Do not love the world or the things in the world. If anyone loves the world, the love of the Father is not in him. For all that is in the world—the desires of the flesh and the desires of the eyes and pride of life is not from the Father but is from the world. And the world is passing away along with its desires, but whoever does the will of God abides forever. I John 2:15-17 ESV
You would think, for a former missionary, that this would be an easy one, right? Yeah – not so much.
I’ve realized, since we returned to the States, a subtle shift in my thinking. At first, moving home was sort of like walking into a candy store. Oh, wow, now I can buy a house, and my kids can do all this cool extra-curricular stuff that wasn’t available overseas, and we’ll all be happy and prosperous. And secure.
The Holy Spirit had to nudge me then, in our first months after resignation. Even in North America, He told me, my contentment and my security was to be found in him. I listened, sort of, while I bought the house and signed my kids up for soccer and Girl Scouts and basketball and … hmm. Funny. None of that felt as satisfying as I envisioned it would when I was sitting overseas.
It wasn’t that I regretted returning to the States. God had clearly led us here, and I had (still have) complete peace about that decision. The problem wasn’t geographical. It was heart-o-graphical. I had begun to set my heart on the things of the world instead of Him.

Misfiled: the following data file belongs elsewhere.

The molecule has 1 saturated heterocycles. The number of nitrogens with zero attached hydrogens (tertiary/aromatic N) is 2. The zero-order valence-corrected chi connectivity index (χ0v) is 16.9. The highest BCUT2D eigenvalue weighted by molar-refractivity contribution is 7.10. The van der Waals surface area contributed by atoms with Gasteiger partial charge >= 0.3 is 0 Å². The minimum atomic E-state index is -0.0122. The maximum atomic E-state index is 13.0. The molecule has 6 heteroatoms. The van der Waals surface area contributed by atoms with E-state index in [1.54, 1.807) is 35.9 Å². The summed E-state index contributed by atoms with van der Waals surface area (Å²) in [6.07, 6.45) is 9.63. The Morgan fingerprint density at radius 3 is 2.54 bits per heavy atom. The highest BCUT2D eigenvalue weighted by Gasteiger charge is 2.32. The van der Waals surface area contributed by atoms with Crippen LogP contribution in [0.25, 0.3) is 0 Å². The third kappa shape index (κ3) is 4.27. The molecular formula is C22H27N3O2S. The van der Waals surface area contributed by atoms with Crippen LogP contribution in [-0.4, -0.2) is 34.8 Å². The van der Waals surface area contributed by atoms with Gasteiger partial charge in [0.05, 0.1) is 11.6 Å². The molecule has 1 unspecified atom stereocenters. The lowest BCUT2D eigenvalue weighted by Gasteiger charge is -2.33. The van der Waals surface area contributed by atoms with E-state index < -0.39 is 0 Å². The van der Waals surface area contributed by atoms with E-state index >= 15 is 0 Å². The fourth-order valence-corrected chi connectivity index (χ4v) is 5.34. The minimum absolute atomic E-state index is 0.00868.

And, it goes further than houses and soccer games. It goes right to the heart of American culture itself. Americans are all about finding financial security. Sure, lots of us don’t have it. Many Americans even live contrary to the principles that produce it, but we all want it: enough money to live on right now, enough to go out to eat and buy what I want. Enough saved for retirement, enough to send the kids to college, enough for a vacation every now and then. And then, just in case, we take out life insurance and health insurance and car insurance and disability insurance and long-term care insurance.
If I had all that, why then I’d be secure. I’ve thought that very sentence. Have you? It’s a lie to its core. All that – the salaries and annuities and insurance – will be gone in one fiery instant. If some war or financial catastrophe doesn’t do it, our own deaths or Christ’s return will. What will remain, then?
God. The Great Depression did not touch God. Neither did any war that has ever wiped a nation and all its financial infrastructure off the map. No money crisis has ever affected God, and none ever will. He is the only place we can truly find security.
Houses and soccer leagues, pay checks and IRAs – these are not sinful things by themselves. They can be gifts from God. But when we look for contentment in them, we’ll come up empty. And when we look for security among them, we’ll find that we’ve built our lives on quicksand. Instead, Jesus beckons us to do what seems extremely unwise to an American’s eyes – to live wholeheartedly for him, even if that means financial insecurity, discomfort or even suffering.
Whoever tries to make his life secure will lose it, and whoever loses his life will preserve it. Luke 17:33 HCS